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Retired RETIRED

This product has been retired from our catalog and is no longer for sale.

This page is made available for those looking for datasheets and the simply curious. Please refer to the description to see if a replacement part is available.

Replacement: None. We're no longer selling this IC. This page is for reference only.

Description: The USB3318 is a high-speed USB 2.0 transceiver (PHY) that supports system architectures based on a 13MHz reference clock. The USB3318 is an extremely flexible chip which allows the USB connector to act as a single port of connection for high speed data transfer, battery charging and stereo/mono audio accessories.

The USB3318 uses the industry standard UTMI+ Low Pin Interface (ULPI) to connect the USB PHY to the Link. The ULPI interface uses a method of in-band signaling and status byte transfers between the Link and PHY, to facilitate a USB session. By using in-band signaling and status byte transfers the ULPI interface requires only 12 pins.

The chip includes an integrated 3.3V LDO regulator to generate its own supply from power applied at the VBAT pin. Voltage on the VBAT pin can range from 3.1 to 5.5V.

Features:

  • USB-IF 'High-Speed' compliant to USB 2.0
  • Interface compliant with the ULPI specification
  • 1.8 to 3.3VDC IO Voltage
  • Low current design
  • Full support for On-The-Go (OTG) protocol
  • Supports OTG Host Negotiation Protocol (HNP) and Session Request Protocol (SRP)
  • Allows host to turn VBUS off to conserve battery power in OTG applications
  • Support OTG monitoring of VBUS levels with internal comparators
  • 13MHz Reference Clock Operation
  • Integrated ESD protection circuits
  • Integrated battery to 3.3V LDO regulator

Dimensions: 4 x 4 x 0.90 mm (24-pin QFN package)

Documents:

Comments 12 comments

  • Breakout board please!?!????

  • Does anyone know if the RESETB pin is pulled high/low or just floats? I’m trying to create a switch to turn this chip on or off without any CMOS devices.

  • Could this be used to, for example, send audio from a computer (wich is playing a song on Windows Media Player or other player)to speakers, like a really simple USB sound-card? If so, could it “work” with high bitrates (1411kbps), like FLAC files or with MP3 files that require about 120MHz of speed (Yes, I know that this chip does not decode the file)?
    Thanks.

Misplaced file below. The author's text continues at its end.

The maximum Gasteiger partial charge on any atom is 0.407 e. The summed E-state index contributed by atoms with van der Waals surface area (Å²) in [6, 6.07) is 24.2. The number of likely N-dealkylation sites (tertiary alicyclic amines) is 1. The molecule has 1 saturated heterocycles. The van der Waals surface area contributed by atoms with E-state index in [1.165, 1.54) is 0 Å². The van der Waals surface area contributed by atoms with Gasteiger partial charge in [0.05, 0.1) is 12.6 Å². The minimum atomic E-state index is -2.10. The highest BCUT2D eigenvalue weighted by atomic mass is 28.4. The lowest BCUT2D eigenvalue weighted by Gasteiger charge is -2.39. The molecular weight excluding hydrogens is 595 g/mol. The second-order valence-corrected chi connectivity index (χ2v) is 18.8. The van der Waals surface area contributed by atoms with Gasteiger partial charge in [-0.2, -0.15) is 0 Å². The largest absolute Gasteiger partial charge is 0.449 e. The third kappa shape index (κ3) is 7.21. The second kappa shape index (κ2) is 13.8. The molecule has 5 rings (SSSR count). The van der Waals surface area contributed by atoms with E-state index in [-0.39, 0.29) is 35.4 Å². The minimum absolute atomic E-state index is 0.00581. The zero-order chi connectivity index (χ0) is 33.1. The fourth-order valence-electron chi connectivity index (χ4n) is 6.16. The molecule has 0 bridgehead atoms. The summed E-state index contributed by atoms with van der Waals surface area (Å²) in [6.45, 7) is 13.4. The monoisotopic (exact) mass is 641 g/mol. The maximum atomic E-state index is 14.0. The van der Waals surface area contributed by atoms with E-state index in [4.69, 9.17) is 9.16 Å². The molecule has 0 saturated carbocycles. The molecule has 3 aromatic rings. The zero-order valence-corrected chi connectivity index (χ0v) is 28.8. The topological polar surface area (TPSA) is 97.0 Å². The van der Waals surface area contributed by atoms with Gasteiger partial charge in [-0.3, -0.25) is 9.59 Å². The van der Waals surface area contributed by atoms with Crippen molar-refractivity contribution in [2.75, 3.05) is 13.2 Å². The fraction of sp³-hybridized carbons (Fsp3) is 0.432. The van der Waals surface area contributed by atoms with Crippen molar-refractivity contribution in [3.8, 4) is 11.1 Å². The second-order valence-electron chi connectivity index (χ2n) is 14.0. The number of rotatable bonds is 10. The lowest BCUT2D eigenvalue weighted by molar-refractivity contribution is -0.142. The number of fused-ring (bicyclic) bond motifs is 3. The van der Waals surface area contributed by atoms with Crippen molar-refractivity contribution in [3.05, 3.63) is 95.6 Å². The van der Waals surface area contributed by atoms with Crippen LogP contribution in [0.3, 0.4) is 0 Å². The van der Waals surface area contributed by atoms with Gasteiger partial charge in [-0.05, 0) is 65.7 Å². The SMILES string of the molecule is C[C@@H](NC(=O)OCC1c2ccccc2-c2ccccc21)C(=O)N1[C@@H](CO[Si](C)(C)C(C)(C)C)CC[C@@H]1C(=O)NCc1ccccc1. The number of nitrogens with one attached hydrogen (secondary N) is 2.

• Yes it could be. You’d need to create a firmware for your device that conforms to the USB Audio Device class, add the requisite ADCs and DACs, and that’s it. There’s even room in the USB spec for handling formats other than pcm, so you can have your device handle mp3 decoding, for example.

  • Does anyone have any idea how fast this can really transfer? The documentation makes no real mention of what the maximum sustained transfer rate is, or any transfer rate for that matter….

  • Can I just say how Fired Up I am to finally come across a High-speed USB PHY?!?! This is great, and I am really excited to finally be able to create a High Speed USB Host for embedded video projects!

  • Can we have a break out board for the USB3318

  • Would this be the sort of chip that would allow one to, say, do USB-MIDI?

    • Bret, You could do USB-MIDI with this, but it might be overkill unless you need extremely low latency as this chip does the high speed (i.e. 480MHz) version of USB 2.0. For proper USB-MIDI you need to be able to do at least full speed USB. If you don’t have experience with USB, a simpler starting point might be one of these: http://code.google.com/p/micropendous/ or one of these: http://www.pjrc.com/teensy/ combined with the firmware hosted here: http://www.fourwalledcubicle.com/LUFA.php
      There’s even a MIDI example included in the LUFA download.

    • Probably really not the chip you’d want to use for this. Unless I’m entirely mistaken, you need some kind of hardware-ish USB controller in order to make use of this USB PHY - most likely created using either an FPGA or one of the new XMOS processors.


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